By Joseph Ax
For much of last year, Gov. Andrew Cuomo was perhaps the most trusted politician in America; his daily televised coronavirus briefings, accompanied by a PowerPoint slide deck, made him a widely admired source of comfort in his home state and beyond.
On Tuesday, however, the state attorney general released a scathing report that found Cuomo had sexually harassed multiple women, retaliated against at least one victim for making her complaint public and created a toxic workplace culture of fear and intimidation.
The five-month investigation launched by Attorney General Letitia James, a fellow Democrat, deepened a stunning fall from grace for Cuomo, who has gone from a national party leader to a political pariah in the span of a few months.
State lawmakers in Albany, where Democrats hold a legislative majority, have opened their own probe into Cuomo’s behavior as part of a potential impeachment inquiry. Carl Heastie, the Democratic speaker of the state assembly, said on Tuesday that the report’s description of Cuomo’s behavior reflected someone “not fit for office.”
The scandal erupted in February, when two former aides accused the governor of sexually harassing them. Several other women came forward soon after that with their own accounts of misconduct.
In televised remarks on Tuesday, Cuomo, 63, again denied all of the sexual harassment accusations and made it clear he has no intention of resigning.
Accusations that he inappropriately touched and kissed women were simply misunderstandings, he said.
“I’ve been making the same gesture in public all my life,” Cuomo said, as photos of him hugging and kissing men and women appeared on the screen. “It is meant to convey warmth, nothing more. … I do kiss people on the cheek. I do kiss people on the hand. I do embrace people.”
“I am the same person in public as I am in private,” Cuomo said, adding that he may sometimes have made remarks that unintentionally left people uncomfortable.
Prominent members of his own party previously called on him to step down, including Senate Majority Leader Chuck Schumer, New York’s senior U.S. senator, and almost the entire state congressional delegation.
Cuomo has continued to raise money for a possible 2022 re-election bid, though he has not yet formally announced whether he will seek a fourth term.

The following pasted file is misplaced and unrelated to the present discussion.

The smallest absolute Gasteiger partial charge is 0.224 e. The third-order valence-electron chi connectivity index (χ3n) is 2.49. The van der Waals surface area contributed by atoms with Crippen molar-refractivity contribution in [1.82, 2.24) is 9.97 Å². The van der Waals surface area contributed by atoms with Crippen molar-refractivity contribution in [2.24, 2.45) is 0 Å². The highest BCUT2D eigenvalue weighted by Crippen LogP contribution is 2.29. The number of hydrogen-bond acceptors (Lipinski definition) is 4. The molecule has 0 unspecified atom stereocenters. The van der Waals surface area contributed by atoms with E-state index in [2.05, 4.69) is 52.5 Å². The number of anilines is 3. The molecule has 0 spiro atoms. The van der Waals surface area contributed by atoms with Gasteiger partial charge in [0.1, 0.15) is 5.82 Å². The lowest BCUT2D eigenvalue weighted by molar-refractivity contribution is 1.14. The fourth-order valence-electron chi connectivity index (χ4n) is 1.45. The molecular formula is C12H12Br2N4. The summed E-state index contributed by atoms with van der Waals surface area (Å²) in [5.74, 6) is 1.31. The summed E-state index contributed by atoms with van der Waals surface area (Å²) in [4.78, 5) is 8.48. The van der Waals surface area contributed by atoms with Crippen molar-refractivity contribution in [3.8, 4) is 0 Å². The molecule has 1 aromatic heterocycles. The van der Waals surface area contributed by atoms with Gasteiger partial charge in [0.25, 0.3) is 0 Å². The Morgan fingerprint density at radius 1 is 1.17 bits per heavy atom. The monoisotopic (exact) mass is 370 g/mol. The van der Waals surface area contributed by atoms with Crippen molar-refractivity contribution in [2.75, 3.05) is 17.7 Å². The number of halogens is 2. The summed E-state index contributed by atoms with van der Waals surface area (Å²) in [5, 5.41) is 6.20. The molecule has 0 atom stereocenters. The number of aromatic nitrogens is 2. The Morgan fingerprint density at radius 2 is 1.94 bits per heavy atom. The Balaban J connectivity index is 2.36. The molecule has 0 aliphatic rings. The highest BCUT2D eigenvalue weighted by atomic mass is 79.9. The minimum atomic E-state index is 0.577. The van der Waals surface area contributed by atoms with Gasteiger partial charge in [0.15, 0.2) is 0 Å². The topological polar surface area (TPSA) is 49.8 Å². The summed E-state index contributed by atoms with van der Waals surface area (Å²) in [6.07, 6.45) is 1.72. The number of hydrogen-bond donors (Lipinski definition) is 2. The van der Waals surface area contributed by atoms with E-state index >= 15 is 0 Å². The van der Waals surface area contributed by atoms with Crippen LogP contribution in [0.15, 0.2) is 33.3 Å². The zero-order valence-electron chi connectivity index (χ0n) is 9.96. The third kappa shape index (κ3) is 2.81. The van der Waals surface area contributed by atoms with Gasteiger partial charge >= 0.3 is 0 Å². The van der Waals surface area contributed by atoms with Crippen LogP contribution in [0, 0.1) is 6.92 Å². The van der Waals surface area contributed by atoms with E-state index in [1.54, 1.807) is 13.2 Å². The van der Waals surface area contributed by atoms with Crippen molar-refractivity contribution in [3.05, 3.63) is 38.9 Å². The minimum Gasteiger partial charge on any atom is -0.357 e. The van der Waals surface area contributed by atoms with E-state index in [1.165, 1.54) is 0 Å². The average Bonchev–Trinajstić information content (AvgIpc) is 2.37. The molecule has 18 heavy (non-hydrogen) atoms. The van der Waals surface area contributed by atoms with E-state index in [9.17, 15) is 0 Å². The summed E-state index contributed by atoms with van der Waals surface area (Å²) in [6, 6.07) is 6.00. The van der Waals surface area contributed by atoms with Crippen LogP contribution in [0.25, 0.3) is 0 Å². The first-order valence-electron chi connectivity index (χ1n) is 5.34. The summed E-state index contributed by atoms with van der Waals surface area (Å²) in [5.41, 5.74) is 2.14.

His coronavirus briefings last year, often carried live by nearly every television network, became appointment television at a time when President Donald Trump was struggling to reassure the public and Democratic presidential candidate Joe Biden was confined to his Delaware home.
Still, Cuomo faced some criticism for not closing down the state sooner, as well as scrutiny over whether his administration sought to conceal the extent of nursing home deaths. Cuomo has defended his response to the pandemic and denied any wrongdoing with respect to death statistics.
The New York City-born Cuomo began his political career as a top campaign adviser to his father, Mario Cuomo, who served three terms as New York governor from 1983 to 1994.
After a stint as a prosecutor and lawyer, Andrew Cuomo joined President Bill Clinton’s administration and eventually became U.S. secretary of housing and urban development. He also married into a political dynasty when he wed Kerry Kennedy in 1990, though they would divorce in 2005. Cuomo’s brother, Chris, is a high-profile anchor for CNN.
Andrew Cuomo’s first foray into statewide politics went poorly, when he lost the Democratic gubernatorial nomination in 2002 despite strong fundraising. In 2006, he successfully ran for attorney general, leading some Democratic politicians to label him the state’s “comeback kid.”
He was largely viewed as a ideological centrist — in 2018, he beat back a liberal challenge from “Sex and the City” actor Cynthia Nixon — though he has moved left in recent years with the rest of the Democratic Party.
As his power grew, Cuomo built a reputation as an ambitious, ruthless politician who was willing to retaliate against perceived enemies and whose abrasive style in private often alienated others.
Earlier this year, Cuomo called a state assemblyman, Ron Kim, who had criticized the governor over the nursing home crisis, and threatened to attack him publicly, according to Kim. Cuomo would do just that a week later at a news briefing.
His years-long feud with liberal New York City Mayor Bill de Blasio gave the city’s tabloids plenty of fodder, from the serious to the ridiculous. In 2016, the pair fought over the fate of a wayward deer that had found its way into Manhattan; when the deer died, each administration blamed the other.
At times their animosity caused confusion during the pandemic. In the spring of 2020, de Blasio announced city schools would close for the rest of the year, only to be corrected by Cuomo, who said only the governor had the authority to do so.
“Cut the crap,” a frustrated Eric Adams, the Brooklyn borough president, implored both men in a Twitter post. Adams, now the Democratic mayoral nominee, is widely expected to win a November election and succeed the term-limited de Blasio.
Cuomo had weathered other potential scandals. In 2014, he disbanded an anti-corruption panel only nine months after he convened it, triggering a U.S. Justice Department inquiry. The U.S. Attorney’s Office in Manhattan eventually concluded there was insufficient evidence to show any crimes occurred.
(Reporting by Joseph Ax; Editing by Daniel Wallis and Howard Goller)